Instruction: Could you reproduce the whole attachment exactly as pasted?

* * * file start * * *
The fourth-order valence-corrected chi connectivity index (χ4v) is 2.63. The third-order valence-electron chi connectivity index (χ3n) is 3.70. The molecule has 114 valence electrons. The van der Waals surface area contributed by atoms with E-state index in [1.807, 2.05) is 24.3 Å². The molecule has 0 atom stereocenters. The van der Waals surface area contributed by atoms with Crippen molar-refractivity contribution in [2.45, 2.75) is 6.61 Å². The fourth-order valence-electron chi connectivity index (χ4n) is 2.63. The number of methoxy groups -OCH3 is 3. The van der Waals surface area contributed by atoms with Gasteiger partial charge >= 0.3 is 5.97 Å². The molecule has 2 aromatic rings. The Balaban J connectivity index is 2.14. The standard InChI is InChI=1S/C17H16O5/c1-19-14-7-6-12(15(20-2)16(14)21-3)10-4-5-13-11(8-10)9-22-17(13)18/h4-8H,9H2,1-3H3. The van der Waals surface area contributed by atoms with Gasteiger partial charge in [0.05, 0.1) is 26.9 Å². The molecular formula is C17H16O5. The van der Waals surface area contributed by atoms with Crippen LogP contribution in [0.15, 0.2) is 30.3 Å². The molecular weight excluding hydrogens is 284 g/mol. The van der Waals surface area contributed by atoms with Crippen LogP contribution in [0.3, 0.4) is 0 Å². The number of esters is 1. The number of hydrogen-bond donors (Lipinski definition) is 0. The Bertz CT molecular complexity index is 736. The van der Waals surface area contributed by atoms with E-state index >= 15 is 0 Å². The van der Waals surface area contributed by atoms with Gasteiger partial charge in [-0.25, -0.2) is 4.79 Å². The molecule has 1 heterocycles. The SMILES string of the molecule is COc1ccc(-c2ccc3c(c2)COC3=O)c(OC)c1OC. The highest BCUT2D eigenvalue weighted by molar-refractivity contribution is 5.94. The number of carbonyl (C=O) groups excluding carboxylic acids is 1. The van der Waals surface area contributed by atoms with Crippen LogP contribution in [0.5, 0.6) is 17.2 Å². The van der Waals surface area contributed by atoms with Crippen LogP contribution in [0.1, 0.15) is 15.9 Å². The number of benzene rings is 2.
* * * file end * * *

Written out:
The fourth-order valence-corrected chi connectivity index (χ4v) is 2.63. The third-order valence-electron chi connectivity index (χ3n) is 3.70. The molecule has 114 valence electrons. The van der Waals surface area contributed by atoms with E-state index in [1.807, 2.05) is 24.3 Å². The molecule has 0 atom stereocenters. The van der Waals surface area contributed by atoms with Crippen molar-refractivity contribution in [2.45, 2.75) is 6.61 Å². The fourth-order valence-electron chi connectivity index (χ4n) is 2.63. The number of methoxy groups -OCH3 is 3. The van der Waals surface area contributed by atoms with Gasteiger partial charge >= 0.3 is 5.97 Å². The molecule has 2 aromatic rings. The Balaban J connectivity index is 2.14. The standard InChI is InChI=1S/C17H16O5/c1-19-14-7-6-12(15(20-2)16(14)21-3)10-4-5-13-11(8-10)9-22-17(13)18/h4-8H,9H2,1-3H3. The van der Waals surface area contributed by atoms with Gasteiger partial charge in [0.05, 0.1) is 26.9 Å². The molecular formula is C17H16O5. The van der Waals surface area contributed by atoms with Crippen LogP contribution in [0.15, 0.2) is 30.3 Å². The molecular weight excluding hydrogens is 284 g/mol. The van der Waals surface area contributed by atoms with Crippen LogP contribution in [0.3, 0.4) is 0 Å². The number of esters is 1. The number of hydrogen-bond donors (Lipinski definition) is 0. The Bertz CT molecular complexity index is 736. The van der Waals surface area contributed by atoms with E-state index >= 15 is 0 Å². The van der Waals surface area contributed by atoms with Gasteiger partial charge in [-0.25, -0.2) is 4.79 Å². The molecule has 1 heterocycles. The SMILES string of the molecule is COc1ccc(-c2ccc3c(c2)COC3=O)c(OC)c1OC. The highest BCUT2D eigenvalue weighted by molar-refractivity contribution is 5.94. The number of carbonyl (C=O) groups excluding carboxylic acids is 1. The van der Waals surface area contributed by atoms with Crippen LogP contribution in [0.5, 0.6) is 17.2 Å². The van der Waals surface area contributed by atoms with Crippen LogP contribution in [0.1, 0.15) is 15.9 Å². The number of benzene rings is 2.